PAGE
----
Since I blogged about feline obesity earlier this week, it only seemed fitting that I follow this up with an interesting solution to the chubby kitty epidemic: puzzle feeders.
But, back up a minute … what on earth is a puzzle feeder? Blimey good question, my fellow philosopher.
What is a puzzle feeder?
A puzzle feeder is a device that you pop food (usually kibble) into that both controls your kitty’s kibble intake and also provides them with a little mental stimulation. It’s like putting chocolate in a strange contraption that makes you figure out a puzzle before you gain access to the chocolate. Now exchange the chocolate for kibble, the human for a cat, and you have a puzzle feeder.
I’d talked about getting a puzzle feeder for ages because both of our cats are omnom’s, i.e. as a result of food competition (which I’m working on), they frantically inhale their meals within seconds. I hoped that by making them work for their food (one frustrating piece at a time), I’d be able to get them to slow down their gobbling at least a little.
Thankfully, I found a puzzle feeder to suit my needs. The Catit Food Maze is both fairly nice to look at and has adjustable ‘levels’ of difficulty. It also looked, well, kind of fun.
Here’s a video to show you how it went.
Did my cats like the Catit Food Maze?
Okay, so I’ll be honest: At first they weren’t really impressed. You’ll probably see that in the video.
“Why bother sticking our paws in this weird as heck contraption and then waste time figuring out how to get to the kibble when we can just wait for you to feed us?” was pretty much the general consensus.
Which was fairly accurate given that dry food is only a small component of their daily intake.
Also, they had no idea why I was being a Really Horrible Human by putting yummy food within reaching distance … that they couldn’t get to. Cue the death glares and paw swipes while I was sleeping.
To begin with, I put a few pieces of kibble in the top (harder to get to) tiers, and the rest in the bottom, where they’d just scoop it out with their paws. Once they cottoned on to the scoop-and-eat scenario, I changed their ratio around so more kibble was up the top and less at the bottom.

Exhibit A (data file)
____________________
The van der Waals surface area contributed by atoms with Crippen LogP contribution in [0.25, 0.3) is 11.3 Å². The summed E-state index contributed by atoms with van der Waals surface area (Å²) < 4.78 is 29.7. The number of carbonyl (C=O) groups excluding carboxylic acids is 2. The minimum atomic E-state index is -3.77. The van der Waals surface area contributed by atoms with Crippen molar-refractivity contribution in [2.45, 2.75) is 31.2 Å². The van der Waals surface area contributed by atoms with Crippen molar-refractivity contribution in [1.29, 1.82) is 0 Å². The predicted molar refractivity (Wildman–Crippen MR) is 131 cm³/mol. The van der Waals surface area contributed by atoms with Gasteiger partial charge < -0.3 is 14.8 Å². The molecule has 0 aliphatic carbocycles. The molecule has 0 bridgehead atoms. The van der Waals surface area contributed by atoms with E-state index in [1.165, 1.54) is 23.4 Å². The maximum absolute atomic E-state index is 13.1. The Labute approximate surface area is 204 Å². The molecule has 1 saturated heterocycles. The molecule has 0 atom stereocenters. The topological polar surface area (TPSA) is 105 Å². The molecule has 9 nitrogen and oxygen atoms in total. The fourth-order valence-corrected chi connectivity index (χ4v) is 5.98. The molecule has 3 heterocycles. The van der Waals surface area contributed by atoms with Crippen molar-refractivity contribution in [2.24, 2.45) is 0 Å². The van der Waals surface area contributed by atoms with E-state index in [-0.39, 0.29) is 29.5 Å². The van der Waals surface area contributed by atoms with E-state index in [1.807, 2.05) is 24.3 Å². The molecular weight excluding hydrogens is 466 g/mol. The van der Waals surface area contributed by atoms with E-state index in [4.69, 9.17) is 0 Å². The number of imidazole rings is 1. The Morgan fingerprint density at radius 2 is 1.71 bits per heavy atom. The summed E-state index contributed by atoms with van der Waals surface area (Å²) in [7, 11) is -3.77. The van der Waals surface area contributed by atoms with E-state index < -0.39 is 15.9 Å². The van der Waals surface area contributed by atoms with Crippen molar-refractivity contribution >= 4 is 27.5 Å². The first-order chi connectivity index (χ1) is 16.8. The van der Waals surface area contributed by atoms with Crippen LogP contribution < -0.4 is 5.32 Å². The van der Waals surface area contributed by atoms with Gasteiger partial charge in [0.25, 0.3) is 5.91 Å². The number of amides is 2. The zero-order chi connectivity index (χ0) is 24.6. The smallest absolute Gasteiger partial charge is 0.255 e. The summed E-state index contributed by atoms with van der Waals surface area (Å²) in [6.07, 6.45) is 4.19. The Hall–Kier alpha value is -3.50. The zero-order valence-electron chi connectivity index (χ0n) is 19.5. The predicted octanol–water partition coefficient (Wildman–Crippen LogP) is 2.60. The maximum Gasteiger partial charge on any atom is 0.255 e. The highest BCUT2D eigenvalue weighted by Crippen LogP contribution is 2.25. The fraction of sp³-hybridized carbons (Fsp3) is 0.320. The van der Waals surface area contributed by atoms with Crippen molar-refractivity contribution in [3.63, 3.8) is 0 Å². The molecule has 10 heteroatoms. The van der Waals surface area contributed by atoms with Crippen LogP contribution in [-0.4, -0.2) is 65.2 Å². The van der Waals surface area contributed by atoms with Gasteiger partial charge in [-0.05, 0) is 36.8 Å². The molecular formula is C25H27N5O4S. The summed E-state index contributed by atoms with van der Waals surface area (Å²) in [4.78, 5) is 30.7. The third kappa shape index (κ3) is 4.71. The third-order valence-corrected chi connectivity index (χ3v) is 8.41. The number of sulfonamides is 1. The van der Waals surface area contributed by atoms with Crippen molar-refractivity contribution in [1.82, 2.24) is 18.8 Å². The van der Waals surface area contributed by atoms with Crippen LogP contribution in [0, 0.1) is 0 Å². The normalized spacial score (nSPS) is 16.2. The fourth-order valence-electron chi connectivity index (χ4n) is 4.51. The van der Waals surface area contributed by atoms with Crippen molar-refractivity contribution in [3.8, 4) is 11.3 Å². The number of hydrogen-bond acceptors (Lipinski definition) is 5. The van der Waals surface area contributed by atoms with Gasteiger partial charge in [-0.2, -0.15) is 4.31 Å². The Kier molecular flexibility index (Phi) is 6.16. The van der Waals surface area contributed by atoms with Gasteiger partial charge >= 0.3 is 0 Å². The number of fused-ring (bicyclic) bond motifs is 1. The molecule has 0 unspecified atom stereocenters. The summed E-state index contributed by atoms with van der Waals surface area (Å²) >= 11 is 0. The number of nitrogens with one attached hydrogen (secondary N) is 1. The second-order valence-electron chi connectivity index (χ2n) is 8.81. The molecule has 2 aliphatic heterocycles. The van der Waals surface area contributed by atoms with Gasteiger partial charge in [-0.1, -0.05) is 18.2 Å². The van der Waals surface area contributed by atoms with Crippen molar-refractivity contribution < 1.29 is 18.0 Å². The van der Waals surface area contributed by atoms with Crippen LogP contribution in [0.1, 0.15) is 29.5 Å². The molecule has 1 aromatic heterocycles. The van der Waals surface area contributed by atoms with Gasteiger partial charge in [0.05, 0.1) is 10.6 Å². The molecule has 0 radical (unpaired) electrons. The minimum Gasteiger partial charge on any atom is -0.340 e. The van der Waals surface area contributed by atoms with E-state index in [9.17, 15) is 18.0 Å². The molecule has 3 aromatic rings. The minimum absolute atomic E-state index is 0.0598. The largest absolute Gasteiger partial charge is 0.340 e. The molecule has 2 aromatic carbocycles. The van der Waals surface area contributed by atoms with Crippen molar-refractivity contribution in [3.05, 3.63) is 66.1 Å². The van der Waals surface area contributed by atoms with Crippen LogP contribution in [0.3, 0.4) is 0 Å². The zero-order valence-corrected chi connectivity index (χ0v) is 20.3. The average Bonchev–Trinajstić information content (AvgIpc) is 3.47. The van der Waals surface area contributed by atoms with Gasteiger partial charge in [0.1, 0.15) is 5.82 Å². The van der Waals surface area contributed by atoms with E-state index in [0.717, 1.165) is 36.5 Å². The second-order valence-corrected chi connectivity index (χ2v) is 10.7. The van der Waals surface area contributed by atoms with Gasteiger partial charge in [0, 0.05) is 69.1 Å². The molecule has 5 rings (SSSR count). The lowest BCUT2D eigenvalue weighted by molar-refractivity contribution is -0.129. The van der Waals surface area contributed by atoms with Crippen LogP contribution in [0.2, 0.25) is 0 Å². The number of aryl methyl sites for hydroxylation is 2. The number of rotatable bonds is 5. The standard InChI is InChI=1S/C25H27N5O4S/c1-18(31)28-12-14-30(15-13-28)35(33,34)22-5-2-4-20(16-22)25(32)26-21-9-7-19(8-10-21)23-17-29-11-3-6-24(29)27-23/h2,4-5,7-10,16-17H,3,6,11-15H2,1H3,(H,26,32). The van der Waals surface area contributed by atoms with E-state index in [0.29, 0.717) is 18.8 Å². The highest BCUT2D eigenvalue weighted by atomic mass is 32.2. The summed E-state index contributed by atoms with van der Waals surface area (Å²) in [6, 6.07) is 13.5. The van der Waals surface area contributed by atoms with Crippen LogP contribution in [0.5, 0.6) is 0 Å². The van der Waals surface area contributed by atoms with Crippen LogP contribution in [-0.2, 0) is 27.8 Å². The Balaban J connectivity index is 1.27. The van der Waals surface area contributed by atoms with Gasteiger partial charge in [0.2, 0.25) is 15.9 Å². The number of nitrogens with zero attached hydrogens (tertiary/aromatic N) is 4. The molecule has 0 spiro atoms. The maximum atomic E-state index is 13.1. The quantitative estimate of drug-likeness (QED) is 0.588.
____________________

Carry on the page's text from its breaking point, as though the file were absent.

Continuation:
And – and here’s the good part – after a while, the Catit Food Maze began to grow on them.
Why? Because they soon realised that unless they could figure out how to get the kibble out of the food maze, they weren’t getting any dry food action. And they. Love. Kibble.
The first one to clue up was Tank, my older cat. It took him about a week to cotton on to my evil plan and then he, admittedly reluctantly, began playing with the Catit Food Maze in order to lure some kibble out.
It’s taken around a month for Bear, who is three years old, to figure out how to get to the kibble from the top tiers, but now that he has, it’s pretty much game on.
Now, they sit next to the Catit Food Maze and meow until I top it up … which, okay, isn’t helping with their weight problem but it DOES make them work for it! Mental stimulation, one piece of kibble at a time (which means they can’t omnom a bunch) and a bit of play? We’re getting there, folks.
The hole in my plan
One puzzle feeder.
You see where I’m going with this?
Tank ‘owns’ the Catit Food Maze at the moment so Bear has to sneak in when Tank is sleeping and steal his kibble pieces.
Also, it’s fairly hard to track their individual kibble intake. I’m guessing that Tank is getting more than his fair share of kibble at the moment so I’ll need to tweak it so they’re not going over their RDI (recommended daily intake).
I guess the only solution is that I’ll need to buy a new – and different – puzzle feeder … and review that one too!
Stay tuned my kitty loving comrades.
For now, why not check out this review of the Catit Senses Play Circuit?
Please note: I am not an affiliate for Catit and have no connection with the brand or business whatsoever. I paid for this item, in full, and am reviewing it because I think quality, trustworthy reviews on pet items are a valuable tool for pet owners. If you have any questions or comments about this review, you can contact me at firstname.lastname@example.org